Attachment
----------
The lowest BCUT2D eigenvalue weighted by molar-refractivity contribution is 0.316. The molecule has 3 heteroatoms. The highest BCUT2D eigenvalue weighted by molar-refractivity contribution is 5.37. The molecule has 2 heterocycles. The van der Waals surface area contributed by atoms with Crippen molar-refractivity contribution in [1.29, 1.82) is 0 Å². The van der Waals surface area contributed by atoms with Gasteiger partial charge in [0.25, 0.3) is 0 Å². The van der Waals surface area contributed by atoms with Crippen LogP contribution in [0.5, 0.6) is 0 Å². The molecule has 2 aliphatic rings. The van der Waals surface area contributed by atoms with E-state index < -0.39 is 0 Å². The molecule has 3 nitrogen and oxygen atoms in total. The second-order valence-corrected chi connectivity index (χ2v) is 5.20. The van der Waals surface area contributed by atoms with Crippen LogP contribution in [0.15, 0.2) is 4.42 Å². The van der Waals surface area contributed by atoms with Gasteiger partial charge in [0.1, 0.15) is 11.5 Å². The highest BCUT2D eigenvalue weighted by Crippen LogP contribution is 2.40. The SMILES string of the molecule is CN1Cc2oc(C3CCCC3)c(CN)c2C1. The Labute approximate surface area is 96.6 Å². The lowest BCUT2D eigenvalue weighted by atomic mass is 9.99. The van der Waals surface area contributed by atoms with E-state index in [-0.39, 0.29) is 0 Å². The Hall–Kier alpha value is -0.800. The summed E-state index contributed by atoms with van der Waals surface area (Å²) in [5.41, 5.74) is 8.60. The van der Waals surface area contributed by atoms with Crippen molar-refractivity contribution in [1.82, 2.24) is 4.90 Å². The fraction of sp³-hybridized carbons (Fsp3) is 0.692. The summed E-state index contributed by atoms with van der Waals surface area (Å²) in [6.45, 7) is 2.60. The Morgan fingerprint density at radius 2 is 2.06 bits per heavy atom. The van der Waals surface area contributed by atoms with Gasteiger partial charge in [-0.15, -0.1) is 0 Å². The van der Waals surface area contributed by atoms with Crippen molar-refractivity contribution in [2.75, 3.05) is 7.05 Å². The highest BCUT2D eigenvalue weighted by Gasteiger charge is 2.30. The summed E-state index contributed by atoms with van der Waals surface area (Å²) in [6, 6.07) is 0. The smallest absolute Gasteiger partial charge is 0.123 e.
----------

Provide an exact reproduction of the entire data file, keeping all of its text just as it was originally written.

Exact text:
The lowest BCUT2D eigenvalue weighted by molar-refractivity contribution is 0.316. The molecule has 3 heteroatoms. The highest BCUT2D eigenvalue weighted by molar-refractivity contribution is 5.37. The molecule has 2 heterocycles. The van der Waals surface area contributed by atoms with Crippen molar-refractivity contribution in [1.29, 1.82) is 0 Å². The van der Waals surface area contributed by atoms with Gasteiger partial charge in [0.25, 0.3) is 0 Å². The van der Waals surface area contributed by atoms with Crippen LogP contribution in [0.5, 0.6) is 0 Å². The molecule has 2 aliphatic rings. The van der Waals surface area contributed by atoms with E-state index < -0.39 is 0 Å². The molecule has 3 nitrogen and oxygen atoms in total. The second-order valence-corrected chi connectivity index (χ2v) is 5.20. The van der Waals surface area contributed by atoms with Crippen LogP contribution in [0.15, 0.2) is 4.42 Å². The van der Waals surface area contributed by atoms with Gasteiger partial charge in [0.1, 0.15) is 11.5 Å². The highest BCUT2D eigenvalue weighted by Crippen LogP contribution is 2.40. The SMILES string of the molecule is CN1Cc2oc(C3CCCC3)c(CN)c2C1. The Labute approximate surface area is 96.6 Å². The lowest BCUT2D eigenvalue weighted by atomic mass is 9.99. The van der Waals surface area contributed by atoms with E-state index in [-0.39, 0.29) is 0 Å². The Hall–Kier alpha value is -0.800. The summed E-state index contributed by atoms with van der Waals surface area (Å²) in [5.41, 5.74) is 8.60. The van der Waals surface area contributed by atoms with Crippen molar-refractivity contribution in [1.82, 2.24) is 4.90 Å². The fraction of sp³-hybridized carbons (Fsp3) is 0.692. The summed E-state index contributed by atoms with van der Waals surface area (Å²) in [6.45, 7) is 2.60. The Morgan fingerprint density at radius 2 is 2.06 bits per heavy atom. The van der Waals surface area contributed by atoms with Gasteiger partial charge in [-0.15, -0.1) is 0 Å². The van der Waals surface area contributed by atoms with Crippen molar-refractivity contribution in [2.75, 3.05) is 7.05 Å². The highest BCUT2D eigenvalue weighted by Gasteiger charge is 2.30. The summed E-state index contributed by atoms with van der Waals surface area (Å²) in [6, 6.07) is 0. The smallest absolute Gasteiger partial charge is 0.123 e.